Actor Rishav Basu makes his first major big screen appearance in Abhishek Roy and Meenakshii’s upcoming film Kuasha Jakhon which is currently in the post-production stage. He speaks exclusively to RBN about the role he plays in the film and his journey so far.
How did you land the role?
I had a brief appearance in director Anik Dutta’s film Meghnad Badh Rahasya which released last year. One evening I got a call from costume designer Suchismita Dasgupta with whom I had worked in the film. She told me that a debutant director duo was looking for a new actor for their upcoming project. I went to meet Meenakshiidi and Abhishekda, had an hour-long conversation, showed them some of my works in theatre and things worked out from there.
What made you say ‘yes’ to the offer?
I connected well with them when we first met. They are extremely good human beings. That aside, the character that I play in Kuasha Jakhon, is very unconventional. New actors usually don’t get such roles. Also, I had no other project at that time (laughs).
You have been an active theatre actor for many years. What are the things that you learnt as a stage actor that you feel will help you going forward?
Discipline, more than anything else. I was on a strict diet and did rigorous training before and during the shoot. Character study is also an important part in our profession. Doing your homework and studying the character and its trade is something I acquired from theatre. But honestly, regardless of the medium, an actor should believe in and get under the skin of the character. I bugged Meenakshiidi every now and then to learn about occultism and spirits, and she was very open in sharing ideas.
There are many seasoned actors in this film. How have you benefited from them?
ImmenseIy. Everybody has their own style and you always keep learning from them. Even when I didn’t have a scene, I sat in front of the monitor and observed my senior actors. Shatafda (Figar) has a commanding on-screen presence. I saw how he carried himself during a shot. Anindyada (Banerjee) on the other hand is very spontaneous and playful. He is also very unpredictable and that kind of lends a surprise element and a natural instinct to your acting.
Gargidi is a very powerful actress and has a lovely way of delivering her dialogues. There was a scene where I had to smoke during a shot. But Gargidi is allergic to smoke. I was very sceptical whether I should smoke or not, but she told me to forget about her, and concentrate on the character who would actually smoke in front of a woman. That was very inspiring for me.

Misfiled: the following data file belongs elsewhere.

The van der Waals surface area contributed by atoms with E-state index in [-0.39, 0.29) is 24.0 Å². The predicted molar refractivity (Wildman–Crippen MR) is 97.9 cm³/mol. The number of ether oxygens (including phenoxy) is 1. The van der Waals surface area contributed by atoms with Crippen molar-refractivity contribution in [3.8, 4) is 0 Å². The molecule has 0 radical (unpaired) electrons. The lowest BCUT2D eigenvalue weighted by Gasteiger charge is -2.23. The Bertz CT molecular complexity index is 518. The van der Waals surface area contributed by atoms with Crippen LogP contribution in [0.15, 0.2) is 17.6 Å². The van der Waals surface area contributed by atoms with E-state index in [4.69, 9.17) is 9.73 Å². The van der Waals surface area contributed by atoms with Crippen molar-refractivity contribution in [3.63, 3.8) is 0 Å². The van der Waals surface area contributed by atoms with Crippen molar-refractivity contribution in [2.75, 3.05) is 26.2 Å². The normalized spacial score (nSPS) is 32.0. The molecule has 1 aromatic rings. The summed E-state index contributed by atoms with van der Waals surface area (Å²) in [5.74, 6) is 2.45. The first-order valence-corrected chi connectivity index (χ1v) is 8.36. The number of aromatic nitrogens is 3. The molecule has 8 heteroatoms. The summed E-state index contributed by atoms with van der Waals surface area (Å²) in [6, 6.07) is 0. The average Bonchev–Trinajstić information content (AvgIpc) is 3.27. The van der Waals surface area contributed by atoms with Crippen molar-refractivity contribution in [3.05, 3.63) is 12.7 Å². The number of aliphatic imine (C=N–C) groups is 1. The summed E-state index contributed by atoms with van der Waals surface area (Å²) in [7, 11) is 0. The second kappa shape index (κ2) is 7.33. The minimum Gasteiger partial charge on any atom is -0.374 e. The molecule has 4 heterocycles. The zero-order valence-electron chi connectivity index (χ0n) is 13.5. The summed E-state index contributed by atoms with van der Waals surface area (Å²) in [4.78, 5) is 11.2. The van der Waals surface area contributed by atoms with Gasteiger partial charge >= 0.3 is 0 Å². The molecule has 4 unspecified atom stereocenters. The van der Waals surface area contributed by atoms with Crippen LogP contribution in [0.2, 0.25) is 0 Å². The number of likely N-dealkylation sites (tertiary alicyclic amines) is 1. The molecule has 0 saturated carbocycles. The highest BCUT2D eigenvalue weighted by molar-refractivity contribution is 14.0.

This is the debut film of Meenakshii and Abhishek. While you have worked with Anik Dutta earlier, don’t you think a more experienced director would have handled you better in your first film in the lead?
Well, working with different directors broadens your knowledge. I worked in Bohurupee and later in a new group like Bohuswar. You learn the best from experienced professionals, but with new directors, I was able to share my ideas and become more responsible. I even argued with Meenakshiidi and Abhishekda at times. Every director had a debut film and they grew into filmmakers with time. So it’s more like a journey we debutants made together.
You role in the film
I play Alex, an occultist. He is a bohemian spirit researcher who, as a part of his destiny, comes to an old mansion turned into a heritage hotel to solve a mystery revolving a dark past of the family which once lived there.
You are also a dramatics teacher. How interested are children now to pursue theatre?
Very much. Some of my students who are now in college are doing theatre in various groups. Young children are very intelligent and always a step ahead of us when it comes to art and trivia. They have that innocence to do something creative and I learn so much from them. I have been taking dramatics classes since I was 20. So the children consider me more as their friend and elder brother. They come to me with their daily problems, seek advice, and keep me updated on films and other art forms.
Your experience of working on television
I have briefly worked in television and it is certainly not easy as many people think. There has to be a story everyday and sometimes it becomes the part of people’s lives. I had played the brother of the lead actress in a serial, and our housemaid once requested my mother to tell me to save my sister from her in-laws because she was facing a lot of issues. We laughed off, but later realised that television shows are a part of our daily lives, and people start believing in them and empathise with the characters. I think it is very motivating as an actor.
What are the changes you have noticed in acting for TV and in film?
Well, acting on TV, as compared to cinema, has to be more dramatic to keep the audience glued, since people watch it in their homes with a lot of distractions around. But cinema has a much broader spectrum. But whatever the medium, an actor should remain the same everywhere.
Memorable incidents while shooting the film?
There were many. Like a snake invading the outdoor shoot under real thunder and lightning during the climax. We were shooting at Belgachia Rajbari and it was kind of spooky after sundown. Just before the camera rolled, I spotted an owl on the terrace, and Manali (Dey) was petrified. Meenakshiidi and I convinced her that it was a spirit watching over us (laughs). The entire unit was very lively and like a family. We had a lot of fun during the shooting.
And Shataf is crazy for sweets, we hear?
Oh yes. You have to see it to believe. Being a north Kolkata resident, I used to treat everyone to sweets from my neighbourhood. One day I brought shwarbhaja on the sets and Shatafda ate 10 at one go. All of us were dumbstruck (laughs).
Pics: Amal Kundu